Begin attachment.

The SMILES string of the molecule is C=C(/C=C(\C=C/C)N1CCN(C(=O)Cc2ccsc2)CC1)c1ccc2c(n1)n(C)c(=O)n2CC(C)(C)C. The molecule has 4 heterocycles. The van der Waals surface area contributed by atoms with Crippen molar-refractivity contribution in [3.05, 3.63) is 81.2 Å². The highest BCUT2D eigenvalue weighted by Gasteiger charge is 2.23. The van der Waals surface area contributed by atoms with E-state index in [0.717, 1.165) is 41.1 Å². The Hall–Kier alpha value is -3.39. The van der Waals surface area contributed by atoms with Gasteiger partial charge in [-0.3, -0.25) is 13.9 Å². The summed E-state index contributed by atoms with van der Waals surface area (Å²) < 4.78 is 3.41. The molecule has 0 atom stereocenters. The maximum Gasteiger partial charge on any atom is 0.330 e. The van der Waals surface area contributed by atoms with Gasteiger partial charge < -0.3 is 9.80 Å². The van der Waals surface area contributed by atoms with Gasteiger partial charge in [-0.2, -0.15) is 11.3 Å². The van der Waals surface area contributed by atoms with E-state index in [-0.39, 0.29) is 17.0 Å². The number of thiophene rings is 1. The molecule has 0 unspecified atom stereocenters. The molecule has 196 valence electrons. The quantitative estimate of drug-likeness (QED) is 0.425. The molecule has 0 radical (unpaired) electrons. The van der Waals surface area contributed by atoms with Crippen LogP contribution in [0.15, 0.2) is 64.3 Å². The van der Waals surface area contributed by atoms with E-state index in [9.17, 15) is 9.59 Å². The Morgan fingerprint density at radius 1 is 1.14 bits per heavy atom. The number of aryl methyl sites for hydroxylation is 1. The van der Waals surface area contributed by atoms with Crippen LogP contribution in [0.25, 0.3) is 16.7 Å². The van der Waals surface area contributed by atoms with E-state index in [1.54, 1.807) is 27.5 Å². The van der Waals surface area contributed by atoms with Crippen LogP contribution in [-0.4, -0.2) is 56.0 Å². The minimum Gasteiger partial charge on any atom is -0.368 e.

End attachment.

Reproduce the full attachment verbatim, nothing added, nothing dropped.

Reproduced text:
The SMILES string of the molecule is C=C(/C=C(\C=C/C)N1CCN(C(=O)Cc2ccsc2)CC1)c1ccc2c(n1)n(C)c(=O)n2CC(C)(C)C. The molecule has 4 heterocycles. The van der Waals surface area contributed by atoms with Crippen molar-refractivity contribution in [3.05, 3.63) is 81.2 Å². The highest BCUT2D eigenvalue weighted by Gasteiger charge is 2.23. The van der Waals surface area contributed by atoms with E-state index in [0.717, 1.165) is 41.1 Å². The Hall–Kier alpha value is -3.39. The van der Waals surface area contributed by atoms with Gasteiger partial charge in [-0.3, -0.25) is 13.9 Å². The summed E-state index contributed by atoms with van der Waals surface area (Å²) < 4.78 is 3.41. The molecule has 0 atom stereocenters. The maximum Gasteiger partial charge on any atom is 0.330 e. The van der Waals surface area contributed by atoms with Gasteiger partial charge < -0.3 is 9.80 Å². The van der Waals surface area contributed by atoms with Gasteiger partial charge in [-0.2, -0.15) is 11.3 Å². The van der Waals surface area contributed by atoms with E-state index in [-0.39, 0.29) is 17.0 Å². The number of thiophene rings is 1. The molecule has 0 unspecified atom stereocenters. The molecule has 196 valence electrons. The quantitative estimate of drug-likeness (QED) is 0.425. The molecule has 0 radical (unpaired) electrons. The van der Waals surface area contributed by atoms with Crippen LogP contribution in [0.15, 0.2) is 64.3 Å². The van der Waals surface area contributed by atoms with E-state index in [9.17, 15) is 9.59 Å². The Morgan fingerprint density at radius 1 is 1.14 bits per heavy atom. The number of aryl methyl sites for hydroxylation is 1. The van der Waals surface area contributed by atoms with Crippen LogP contribution in [0.25, 0.3) is 16.7 Å². The van der Waals surface area contributed by atoms with E-state index in [1.54, 1.807) is 27.5 Å². The van der Waals surface area contributed by atoms with Crippen LogP contribution in [-0.4, -0.2) is 56.0 Å². The minimum Gasteiger partial charge on any atom is -0.368 e.